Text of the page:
MEMPHIS, Tenn. — Shelby County health officials agreed to test students in schools where dangerous levels of lead were found in water sources more than a year ago— but as WREG’s investigator Jessica Gertler found out, the results have yet to be made public.
In the fall of 2019, in response to a new state law, the district tested its water for lead. It found dangerous levels in 39 schools, all in water sources like fountains, sinks and coolers.
Superintendent Joris Ray stressed all water sources with high levels of lead were immediately shut off. But concern still grew.
In December 2019, the health department agreed to work with SCS and start testing students for possible lead exposure for free. The testing was supposed to wrap up in March 2020.
Around the same time, a new crisis emerged — COVID-19.
Despite COVID, the health director assured us last March they were still on track to complete testing.
It’s unclear when they actually wrapped up, and how many tests were conducted. What we do know is that, nearly a year later, the results still have not been made available to the public.
On May 11, we asked for the results through an open records requests to SCS and the county, and continued to do so. We made our last request within the past month.
Every singe time, we got a similar response from both the district and the county stating there were no records or documents “responsive to the request.”
A SCS spokesperson told us on the phone this week that the testing was completed, but they do not have the final report yet.
We asked Shelby County Commissioner Edmund Ford if he heard anything, since he pushed to find the money for the testing.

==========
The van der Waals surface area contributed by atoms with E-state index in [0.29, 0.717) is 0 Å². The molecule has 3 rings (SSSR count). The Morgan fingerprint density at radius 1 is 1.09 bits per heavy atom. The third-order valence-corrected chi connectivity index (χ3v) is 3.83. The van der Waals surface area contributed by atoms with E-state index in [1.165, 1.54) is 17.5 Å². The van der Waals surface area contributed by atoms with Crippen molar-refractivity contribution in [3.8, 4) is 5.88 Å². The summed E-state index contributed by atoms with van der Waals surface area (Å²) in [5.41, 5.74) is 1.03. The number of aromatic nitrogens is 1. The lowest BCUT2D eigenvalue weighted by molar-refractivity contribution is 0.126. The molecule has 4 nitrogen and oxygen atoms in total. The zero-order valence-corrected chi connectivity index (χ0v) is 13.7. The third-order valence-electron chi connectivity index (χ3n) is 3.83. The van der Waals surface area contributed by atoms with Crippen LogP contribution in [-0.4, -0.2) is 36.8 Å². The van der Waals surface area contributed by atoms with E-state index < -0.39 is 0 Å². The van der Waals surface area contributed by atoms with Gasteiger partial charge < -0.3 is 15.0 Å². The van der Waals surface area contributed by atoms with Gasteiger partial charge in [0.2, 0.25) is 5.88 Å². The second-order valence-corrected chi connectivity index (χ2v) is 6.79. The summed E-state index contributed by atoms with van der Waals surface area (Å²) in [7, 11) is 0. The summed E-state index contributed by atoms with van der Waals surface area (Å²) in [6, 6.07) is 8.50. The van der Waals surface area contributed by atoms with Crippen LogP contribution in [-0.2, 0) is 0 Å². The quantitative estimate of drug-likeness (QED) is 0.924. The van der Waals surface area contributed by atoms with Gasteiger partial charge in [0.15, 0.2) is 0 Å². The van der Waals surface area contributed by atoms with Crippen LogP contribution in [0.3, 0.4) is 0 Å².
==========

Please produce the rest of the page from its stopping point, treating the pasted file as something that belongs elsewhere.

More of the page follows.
“I understand we are going through a pandemic, but with SCS staff and students going back to school this week in person, study should have been completed a long time ago,” Ford said.
He asked the health department about it at committee meeting Wednesday. The health department assured him they would provide an update at the very next meeting, which is this coming Monday.
But on the very next day, we received an email from the health department. It stated, “the final report will be presented to the county commission by Dr. Randolph very soon — meaning either the meeting next week or the following week.”
There was no explanation on why it’s taken so long to publish the results, which should explain just how widespread this problem is in schools and communities.
State law says if a water contains 20 parts per billion or higher of lead, it must remove the water source. But the EPA said 15 parts per billion is its threshold. High levels can be harmful for developing children, affecting their academic achievement, IQ and attention span.
“Making sure water does not have lead in it is critical,” Tennessee state Rep. London Lamar said.
Lamar said right now, she’s working to pass her bill that would require more transparency from school districts.
“It would require local school boards within 24 hours to detect there is a lead source above 15 parts per billion, and they would equally have to notify the Department of Education, the Department of Health and the Department of Conservation,” she said.
Lamar said she’s working to combine her bill with another lawmakers and present it later this month.
We asked Shelby County Schools if they have asked for the results and whether anything was done to flush out water sources before students and teachers returned this week. School officials have said in the past that lead levels increase when water sources go unused.
SCS sent a response at 5 p.m. Friday, minutes before our story aired, stating: “The Shelby County Health Department has indicated they’ll be publicly releasing the SCS lead test results/findings at a Shelby County Commission meeting.”
The district also said that drinking water sources have been taken out of service and all schools are currently supplied with bottled water for students and staff.